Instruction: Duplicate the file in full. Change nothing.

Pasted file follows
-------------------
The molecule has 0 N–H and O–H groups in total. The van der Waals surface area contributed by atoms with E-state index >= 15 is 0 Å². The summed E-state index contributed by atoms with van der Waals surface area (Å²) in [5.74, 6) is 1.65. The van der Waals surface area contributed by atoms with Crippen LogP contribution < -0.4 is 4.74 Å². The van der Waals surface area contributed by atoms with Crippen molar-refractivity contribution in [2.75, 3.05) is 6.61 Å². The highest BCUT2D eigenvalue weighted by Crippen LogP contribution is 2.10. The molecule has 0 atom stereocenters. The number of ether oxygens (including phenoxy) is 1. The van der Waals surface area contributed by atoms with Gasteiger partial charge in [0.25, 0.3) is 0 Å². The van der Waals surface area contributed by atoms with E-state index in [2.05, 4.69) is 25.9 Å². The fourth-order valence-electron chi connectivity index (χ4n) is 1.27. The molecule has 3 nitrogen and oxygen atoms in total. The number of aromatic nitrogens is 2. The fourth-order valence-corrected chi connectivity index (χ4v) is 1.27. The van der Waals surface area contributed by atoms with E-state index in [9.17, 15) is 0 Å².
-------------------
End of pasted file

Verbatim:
The molecule has 0 N–H and O–H groups in total. The van der Waals surface area contributed by atoms with E-state index >= 15 is 0 Å². The summed E-state index contributed by atoms with van der Waals surface area (Å²) in [5.74, 6) is 1.65. The van der Waals surface area contributed by atoms with Crippen LogP contribution < -0.4 is 4.74 Å². The van der Waals surface area contributed by atoms with Crippen molar-refractivity contribution in [2.75, 3.05) is 6.61 Å². The highest BCUT2D eigenvalue weighted by Crippen LogP contribution is 2.10. The molecule has 0 atom stereocenters. The number of ether oxygens (including phenoxy) is 1. The van der Waals surface area contributed by atoms with Gasteiger partial charge in [0.25, 0.3) is 0 Å². The van der Waals surface area contributed by atoms with E-state index in [2.05, 4.69) is 25.9 Å². The fourth-order valence-electron chi connectivity index (χ4n) is 1.27. The molecule has 3 nitrogen and oxygen atoms in total. The number of aromatic nitrogens is 2. The fourth-order valence-corrected chi connectivity index (χ4v) is 1.27. The van der Waals surface area contributed by atoms with E-state index in [9.17, 15) is 0 Å².